You don’t have to travel very far around Central Texas before you find the many historic buildings tied to Texas-born President Lyndon Baines Johnson.
As the 36th leader of the United States, he made huge strides in transforming a nation in the way of education, civil rights and poverty, leaving behind a brightly glowing legacy and park that serves in his memory.
The Texas Hill Country is still home to LBJ and his early family, starting in Stonewall just on the edge of Johnson City. Here is where you’ll find Lyndon B. Johnson State Park & Historic Site, the birthplace and early living space for the future Senator and President.
A Working Ranch in the Heart of the Hill Country
Located just off Highway 290, 16 miles before you reach Fredericksburg, the historic site is a great stop along the way to other great Hill Country towns. It has been kept up over the years by friends of the Johnson family looking to keep his memory alive and also the Texas Parks and Wildlife. But the plans for a tourist-friendly park and ranch started much earlier than present day, when LBJ and Lady Bird were still alive.
Under the condition that the ranch still serve as a working ranch and not just some remnant of generations of yore, LBJ set aside the wide open range just on the edge of the Pedernales River and in 1965 the land was accepted by the Texas Parks and Wildlife Department and the park was opened in 1970.
717.9 acres of sprawling Texas landscape that was home to LBJ and his wife in their finals days is now open to the public, offering self-guided tours around most of the drive-able portion of the park and a guided tour of the Texas White House. By the end of your trip you will walk away with a deeper understanding of the man behind such movements as early healthcare reform and the Civil Rights Act of 1968.
The land is still used to raise Hereford (cattle), which are descendants of President LBJ’s registered herd. It doesn’t take long on the tour to find a few lazing about, which is part of the charm of visiting such a historic ranch. Picnic areas and nature trails make this a park you could enjoy all day if you wanted, a great reason to get out of the car and stretch those legs.
A President’s Birthplace and Final Resting Place
Once you get into the park and stop in the Texas Parks and Wildlife Visitor Center for your maps and permit, you’re on your way to a trip back through time, starting with Trinity Lutheran Church, LBJ’s earliest church congregation.
Continue along Ranch Road 1 to Junction School, the one-room schoolhouse that taught the young mind of the future President, a place he would return to when signing the Elementary and Secondary Education Act year later.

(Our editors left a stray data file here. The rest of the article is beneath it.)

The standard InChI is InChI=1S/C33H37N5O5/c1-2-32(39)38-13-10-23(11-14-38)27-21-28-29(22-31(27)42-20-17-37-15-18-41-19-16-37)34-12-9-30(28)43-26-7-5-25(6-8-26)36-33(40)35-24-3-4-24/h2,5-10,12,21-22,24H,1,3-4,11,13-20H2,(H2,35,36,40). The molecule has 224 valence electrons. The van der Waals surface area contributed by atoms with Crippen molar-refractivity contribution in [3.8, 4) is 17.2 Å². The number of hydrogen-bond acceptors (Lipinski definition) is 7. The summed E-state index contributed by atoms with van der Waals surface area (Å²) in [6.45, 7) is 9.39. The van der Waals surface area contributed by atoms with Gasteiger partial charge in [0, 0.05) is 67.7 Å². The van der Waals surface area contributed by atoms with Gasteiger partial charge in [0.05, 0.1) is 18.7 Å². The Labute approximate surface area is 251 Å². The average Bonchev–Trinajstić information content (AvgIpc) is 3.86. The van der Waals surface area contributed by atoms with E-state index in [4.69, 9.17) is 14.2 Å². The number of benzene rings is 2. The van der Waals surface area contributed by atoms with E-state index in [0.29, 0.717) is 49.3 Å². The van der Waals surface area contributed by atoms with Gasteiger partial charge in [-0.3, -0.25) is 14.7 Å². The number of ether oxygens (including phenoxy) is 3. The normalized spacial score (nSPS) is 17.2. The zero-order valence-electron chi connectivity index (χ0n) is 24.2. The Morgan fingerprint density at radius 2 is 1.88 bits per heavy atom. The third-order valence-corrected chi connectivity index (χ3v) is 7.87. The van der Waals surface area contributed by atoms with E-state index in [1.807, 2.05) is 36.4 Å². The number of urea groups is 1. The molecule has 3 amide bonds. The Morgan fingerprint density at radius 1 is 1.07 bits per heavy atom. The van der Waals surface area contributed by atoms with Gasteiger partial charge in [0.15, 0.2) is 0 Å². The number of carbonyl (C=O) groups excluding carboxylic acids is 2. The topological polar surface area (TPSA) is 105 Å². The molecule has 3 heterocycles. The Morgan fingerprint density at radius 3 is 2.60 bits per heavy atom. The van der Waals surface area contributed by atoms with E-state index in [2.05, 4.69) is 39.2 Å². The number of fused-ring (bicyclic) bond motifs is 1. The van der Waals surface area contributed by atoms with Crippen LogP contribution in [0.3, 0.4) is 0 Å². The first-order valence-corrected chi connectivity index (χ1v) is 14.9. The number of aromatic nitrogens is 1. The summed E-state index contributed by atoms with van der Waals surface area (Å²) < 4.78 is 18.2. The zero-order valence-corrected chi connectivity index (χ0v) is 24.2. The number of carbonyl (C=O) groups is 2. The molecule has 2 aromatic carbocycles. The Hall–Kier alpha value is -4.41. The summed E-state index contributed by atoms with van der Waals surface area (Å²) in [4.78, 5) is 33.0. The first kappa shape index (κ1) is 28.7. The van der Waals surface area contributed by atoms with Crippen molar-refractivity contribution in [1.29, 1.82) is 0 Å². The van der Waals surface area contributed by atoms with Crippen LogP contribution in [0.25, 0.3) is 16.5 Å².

Right down the road you’ll be able to explore the reconstructed birthplace of LBJ, complete with a recorded tour that you can enjoy as you see the humble beginnings of the politician. Across the street under the shade of decades-old Live oak trees is the Johnson Family Cemetery, which is where LBJ was laid to rest in 1973.
Watch out for those cows, and continue on to the longest stretch of the drive, where you drive around the outskirts of the President’s landing strip for his Presidential jet. You’ll see livestock along the way, and the pens and corrals by the show barn near the end of Bailey Road.
Come back toward the Hangar and Visitors Center to get a spot on the Texas White House guided tour, your chance to step into the home of Lyndon Baines Johnson in the final years of his life. You’ll also be able to view exhibits and informational videos here, which is a great place to bring the kids to continue the education.
Step Back in Time at the Living History Farm
One of the best parts of the visit is a chance to stop by the Sauer-Beckmann Farm Living History Farm, which dates back to the early 1900s. It was purchased from the Beckmann Family in 1966 and was restored to its current condition, where time has stood still ever since.
It’s a relic of the past that serves to transport visitors to a time period when LBJ was born and reared, a great chance to relive the early days and put you in the right mindset for a tour of the historic park.
In the end, you’ll walk away with a deeper appreciation for the man who came from such humble beginnings and changed the country so much.
And be sure to stop by nearby Johnson City to visit Johnson’s boyhood home and Johnson Settlement, more family homes that tie in historically to the region.
Lyndon B. Johnson National Historical Park
199 Park Road 52, Stonewall, TX 78671
Open 8am-5pm daily except holidays.